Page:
A dairy farm included a 300-acre parcel desirable for residential and commercial development. The farmers obtained financing for their dairy operation from a private individual. He persuaded them to sign an Option to Purchase, which gave him the right to purchase the entire 300-acre parcel for $300,000, an amount well below market value. The financier later asserted that, due to his financial assistance, he owned a one-half interest in the land. He demanded the farmers sign a deed transferring that interest. The farmers refused.
The financier sued the farmers, seeking to enforce the Option. The farmers sought Bakke Norman’s assistance to present their claim that the financier used fraud to get them to sign the Option. We commenced a second lawsuit against the financier stating the farmers were the sole owners of the 300-acre parcel and requesting damages for the fraudulent misrepresentations the financier made to persuade them to sign the Option.
The financier’s lawsuit went to trial first. After about two weeks of testimony, the judge ruled the farmers were the sole owners of the land and that the Option was of no effect. Later, the farmers’ case was tried. The financier raised a number of defenses, including that by electing to rescind the Option contract in the first case, the farmers could not receive money damages in the second case.
The jury found in the farmers’ favor and awarded them $774,000 in total damages. The financier appealed to the Wisconsin Court of Appeals, which reversed the damage award. We asked for review by the Wisconsin Supreme Court. The Supreme Court accepted the case and found in the farmers’ favor. The Supreme Court’s decision clarified important legal standards in Wisconsin in three areas: (1) whether a person can obtain both rescission of a contract and damages (“election of remedies”); (2) whether a person can bring a separate lawsuit on the same facts on which they have already been sued (“permissive vs. mandatory counterclaims”); and (3) whether damages beyond those called for in a contract can be awarded where fraud led to the signing of the contract (“the fraud in the inducement exception to the economic loss doctrine”). More importantly, the farmers’ damage verdict was reinstated, and they were able to keep their family farm.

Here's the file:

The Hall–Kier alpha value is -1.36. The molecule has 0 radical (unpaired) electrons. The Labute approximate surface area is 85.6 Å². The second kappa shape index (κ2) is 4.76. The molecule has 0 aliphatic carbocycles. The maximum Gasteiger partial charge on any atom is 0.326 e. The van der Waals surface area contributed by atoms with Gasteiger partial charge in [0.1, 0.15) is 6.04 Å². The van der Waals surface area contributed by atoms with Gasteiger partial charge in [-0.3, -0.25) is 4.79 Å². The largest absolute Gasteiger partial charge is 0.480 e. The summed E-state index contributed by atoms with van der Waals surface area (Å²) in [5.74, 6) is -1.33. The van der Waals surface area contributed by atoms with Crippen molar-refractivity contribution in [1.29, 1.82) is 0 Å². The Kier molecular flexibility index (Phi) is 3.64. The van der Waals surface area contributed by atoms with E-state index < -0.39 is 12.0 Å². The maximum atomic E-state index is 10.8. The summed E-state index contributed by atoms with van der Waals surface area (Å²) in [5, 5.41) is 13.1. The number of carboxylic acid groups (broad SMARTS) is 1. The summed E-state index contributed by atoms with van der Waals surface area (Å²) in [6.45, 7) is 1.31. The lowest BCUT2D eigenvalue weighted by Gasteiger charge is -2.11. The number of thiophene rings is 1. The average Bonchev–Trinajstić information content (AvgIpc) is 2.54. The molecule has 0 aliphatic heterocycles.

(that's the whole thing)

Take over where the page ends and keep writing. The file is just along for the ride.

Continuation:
The Wisconsin Supreme Court’s decision can be read here.
Two female employees were experienced laborers for a water and sewer contractor. Their employer assigned them undesirable jobs, withheld safety equipment necessary to do their jobs, denied them basic hygiene needs and exposed them to unsafe work conditions. The female employees’ similarly situated male co-workers were not subjected to the same work conditions.
The female employees’ disparate treatment was not accidental; their supervisor made comments that they were receiving different and unfavorable treatment because they were women. When the employees complained about their work conditions and the harrassment they were experiencing, they were laid off and never returned to work.
The female employees sought Bakke Norman’s assistance to bring claims against the employer for gender discrimination, sexual harassment, retaliation and constructive discharge. The employees sought compensation, but also punitive damages, damages designed to punish the wrongdoer.
The employees’ claims were tried over three days before a jury in the federal court for the Western District of Wisconsin. The jury found in the employees’ favor on all claims. The plaintiffs were awarded a combined total of $750,000 for compensatory and punitive damages.